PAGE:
Next 2 days ( 30th/31st)
Heavy Rains in Sikkim, Meghalaya and Bangladesh .....Moderate rains in rest of North East India States.
Thunder showers in Kerala and adjoining S.I. Karnataka.
30th and 31st march:
Mumbai will continue in the 33/34c range in the day with hot sunny conditions. Slightly better nights as the minimums are expected to fall by 1/2c on Tuesday and Wednesday night.
Pune : Hot days around 39c, with a bit pleasant at night as variation brings the minimum to around 18c.
Bangalore will be partly cloudy, but days will be warm and hot around 35c...
Delhi NCR: Will start feeling the Summer Heat from Friday as the mercury crosses 38c. Minimum rises to over 20c.
Kolkata: Hot at around 35/36c, chances of a thunder shower around on 31st Match/1st April.
Heat Wave in Malaysia...Maybe the worst yet...
In Malaysia, there were relatively stronger El Nino events in 1972, 1982, 1991 and 1997, with 1997 being the strongest year. Perhaps 2016 will rival or surpass that.
Malaysia’s daily mean temperature is between 26°C to 28°C, and at the lowlands temperatures are between 22.5°C at night and 33°C in the daytime, according to the biennial update report (BUR) that Malaysia submitted to the UN Climate Change Convention recently.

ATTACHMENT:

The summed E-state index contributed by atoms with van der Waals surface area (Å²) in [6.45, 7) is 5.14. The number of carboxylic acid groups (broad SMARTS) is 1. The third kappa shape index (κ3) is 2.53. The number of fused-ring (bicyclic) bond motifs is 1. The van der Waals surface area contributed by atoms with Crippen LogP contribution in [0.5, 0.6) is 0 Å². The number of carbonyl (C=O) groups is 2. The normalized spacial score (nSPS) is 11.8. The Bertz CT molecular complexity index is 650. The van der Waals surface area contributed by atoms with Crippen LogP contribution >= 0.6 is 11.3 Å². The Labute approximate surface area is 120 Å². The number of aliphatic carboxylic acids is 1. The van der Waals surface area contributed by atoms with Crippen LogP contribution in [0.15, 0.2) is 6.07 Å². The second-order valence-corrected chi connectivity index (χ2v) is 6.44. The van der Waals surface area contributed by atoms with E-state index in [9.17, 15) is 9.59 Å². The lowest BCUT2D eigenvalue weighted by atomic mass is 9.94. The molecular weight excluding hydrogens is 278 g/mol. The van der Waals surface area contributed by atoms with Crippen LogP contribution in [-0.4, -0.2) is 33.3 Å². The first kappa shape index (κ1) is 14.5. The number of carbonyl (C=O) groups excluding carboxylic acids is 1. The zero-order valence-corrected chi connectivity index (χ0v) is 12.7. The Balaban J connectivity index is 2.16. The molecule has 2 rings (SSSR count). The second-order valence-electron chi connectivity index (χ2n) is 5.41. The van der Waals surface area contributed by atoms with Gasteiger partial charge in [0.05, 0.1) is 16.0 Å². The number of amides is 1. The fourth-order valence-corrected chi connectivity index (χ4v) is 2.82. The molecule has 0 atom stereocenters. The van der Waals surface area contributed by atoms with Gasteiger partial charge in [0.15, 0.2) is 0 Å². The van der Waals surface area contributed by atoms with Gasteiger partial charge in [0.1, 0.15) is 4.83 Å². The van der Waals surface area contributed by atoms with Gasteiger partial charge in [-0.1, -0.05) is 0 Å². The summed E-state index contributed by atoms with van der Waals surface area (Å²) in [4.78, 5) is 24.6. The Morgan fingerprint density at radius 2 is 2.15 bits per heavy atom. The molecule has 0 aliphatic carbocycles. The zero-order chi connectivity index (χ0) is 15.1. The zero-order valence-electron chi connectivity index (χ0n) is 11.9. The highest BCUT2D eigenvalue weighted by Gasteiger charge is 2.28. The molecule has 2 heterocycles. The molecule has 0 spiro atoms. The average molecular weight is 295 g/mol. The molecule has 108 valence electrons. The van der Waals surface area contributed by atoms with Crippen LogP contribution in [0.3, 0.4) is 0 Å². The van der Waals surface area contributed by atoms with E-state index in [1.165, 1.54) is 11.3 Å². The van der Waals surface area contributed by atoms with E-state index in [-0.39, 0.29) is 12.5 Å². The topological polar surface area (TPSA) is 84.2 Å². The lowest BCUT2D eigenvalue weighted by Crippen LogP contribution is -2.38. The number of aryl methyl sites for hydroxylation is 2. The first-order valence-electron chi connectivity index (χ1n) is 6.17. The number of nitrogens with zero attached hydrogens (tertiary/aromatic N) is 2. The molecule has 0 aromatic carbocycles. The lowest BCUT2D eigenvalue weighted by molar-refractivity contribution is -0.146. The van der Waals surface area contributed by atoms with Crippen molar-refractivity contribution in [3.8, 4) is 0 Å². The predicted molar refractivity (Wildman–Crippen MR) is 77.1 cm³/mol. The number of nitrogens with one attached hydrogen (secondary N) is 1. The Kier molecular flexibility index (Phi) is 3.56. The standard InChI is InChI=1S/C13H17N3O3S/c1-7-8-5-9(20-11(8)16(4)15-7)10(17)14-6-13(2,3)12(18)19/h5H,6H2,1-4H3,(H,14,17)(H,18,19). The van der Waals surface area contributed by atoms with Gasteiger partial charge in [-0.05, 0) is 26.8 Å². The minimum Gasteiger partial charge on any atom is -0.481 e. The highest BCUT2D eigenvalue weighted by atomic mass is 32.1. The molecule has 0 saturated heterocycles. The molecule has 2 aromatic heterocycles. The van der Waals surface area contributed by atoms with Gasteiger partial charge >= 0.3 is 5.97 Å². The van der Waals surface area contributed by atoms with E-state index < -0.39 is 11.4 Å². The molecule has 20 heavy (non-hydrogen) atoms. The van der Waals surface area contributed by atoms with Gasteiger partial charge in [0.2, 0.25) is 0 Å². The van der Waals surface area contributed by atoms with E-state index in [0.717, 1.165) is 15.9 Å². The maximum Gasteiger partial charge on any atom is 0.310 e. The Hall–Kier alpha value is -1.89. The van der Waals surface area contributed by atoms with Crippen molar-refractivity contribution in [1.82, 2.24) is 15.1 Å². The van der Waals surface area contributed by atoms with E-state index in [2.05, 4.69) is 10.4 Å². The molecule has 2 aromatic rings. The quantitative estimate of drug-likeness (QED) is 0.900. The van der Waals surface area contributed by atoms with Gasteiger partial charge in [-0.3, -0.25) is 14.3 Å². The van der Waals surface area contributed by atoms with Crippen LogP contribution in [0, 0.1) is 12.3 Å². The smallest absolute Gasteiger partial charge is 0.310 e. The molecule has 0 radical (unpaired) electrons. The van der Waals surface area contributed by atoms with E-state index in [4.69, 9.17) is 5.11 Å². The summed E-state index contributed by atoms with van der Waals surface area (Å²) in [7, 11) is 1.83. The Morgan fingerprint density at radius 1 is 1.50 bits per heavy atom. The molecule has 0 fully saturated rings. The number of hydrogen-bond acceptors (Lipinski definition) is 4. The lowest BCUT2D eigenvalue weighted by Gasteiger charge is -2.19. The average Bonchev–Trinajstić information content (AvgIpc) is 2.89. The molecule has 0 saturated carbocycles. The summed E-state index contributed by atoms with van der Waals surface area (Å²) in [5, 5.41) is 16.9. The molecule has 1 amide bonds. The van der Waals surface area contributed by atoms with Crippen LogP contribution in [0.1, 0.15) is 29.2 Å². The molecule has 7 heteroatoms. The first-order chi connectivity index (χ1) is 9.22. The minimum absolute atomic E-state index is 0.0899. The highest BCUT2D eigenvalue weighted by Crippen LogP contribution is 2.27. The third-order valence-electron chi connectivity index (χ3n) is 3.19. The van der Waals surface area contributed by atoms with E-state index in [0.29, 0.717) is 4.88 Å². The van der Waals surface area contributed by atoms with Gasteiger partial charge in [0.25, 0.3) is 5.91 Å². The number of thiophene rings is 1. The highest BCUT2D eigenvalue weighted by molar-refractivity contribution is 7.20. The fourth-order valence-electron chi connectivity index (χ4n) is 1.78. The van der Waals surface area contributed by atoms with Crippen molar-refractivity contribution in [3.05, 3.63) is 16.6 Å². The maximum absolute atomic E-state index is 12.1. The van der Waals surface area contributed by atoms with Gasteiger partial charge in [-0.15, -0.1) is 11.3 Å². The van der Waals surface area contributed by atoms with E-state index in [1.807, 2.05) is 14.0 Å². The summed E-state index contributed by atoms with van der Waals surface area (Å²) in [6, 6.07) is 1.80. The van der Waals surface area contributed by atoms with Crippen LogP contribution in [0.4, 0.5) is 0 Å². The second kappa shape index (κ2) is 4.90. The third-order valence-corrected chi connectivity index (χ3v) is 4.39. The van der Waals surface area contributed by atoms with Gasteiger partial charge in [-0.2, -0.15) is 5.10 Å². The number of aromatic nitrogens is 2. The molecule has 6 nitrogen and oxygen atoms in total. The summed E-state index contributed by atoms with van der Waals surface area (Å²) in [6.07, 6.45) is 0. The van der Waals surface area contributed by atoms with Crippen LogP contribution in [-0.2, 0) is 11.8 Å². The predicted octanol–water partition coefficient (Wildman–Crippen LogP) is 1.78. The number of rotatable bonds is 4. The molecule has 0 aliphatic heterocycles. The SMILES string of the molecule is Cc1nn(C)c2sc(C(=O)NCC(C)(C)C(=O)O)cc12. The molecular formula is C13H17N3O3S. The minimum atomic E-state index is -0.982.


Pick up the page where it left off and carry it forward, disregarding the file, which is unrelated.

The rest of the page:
On March 19, The Star reported that temperatures had jumped to 39°C in Kangar, 38°C in Alor Setar, 36°C in Penang and Ipoh, and 35°C in Johor Baru, Kota Baru and Kuala Lumpur.
Compare this with the normal average daytime mean temperature of 33°C. Imagine if this kind of heatwave temperature were to be permanent.
The following are among the effects of El Nino in Malaysia:
> Unbearably hot conditions in homes and work places without adequate air conditioning, resulting in health problems such as headaches, fever and even a few deaths.
> Among the most affected are infants and children, the elderly and those who are sick. Schools in some states were forced to close for some days when temperatures exceeded the unhealthy level.
> A decline or absence of rainfall, causing a drop in water levels in reservoirs, parched agricultural lands and delays in planting of rice. Water shortages may soon emerge.
> Decline in agricultural production. According to Malaysian Agricultural Research and Development (Mardi), a two-degree temperature rise could lead to a 13% reduction in padi yield. A 15% decline in seasonal rainfall could lead to a drop in yield of up to 80%.
> The rise in sea temperature has resulted in fish migrating, affecting fish catch, according to the Agriculture and Agro-based Industry Ministry.
> The heatwave results in more fires on agricultural land, forest and peatlands. Besides the damage caused, this also contributes to “haze”.
> Reduced water flow may increase the concentration of pollutants such as ammonia, organic and solid matter in streams and rivers. This may threaten marine life and the safety of water used for human consumption.
> There is greater intensity of energy use due to increased use of air conditioners to counter the heat. This makes it more difficult to control Greenhouse Gas emissions.
Excerpts from The Star Online..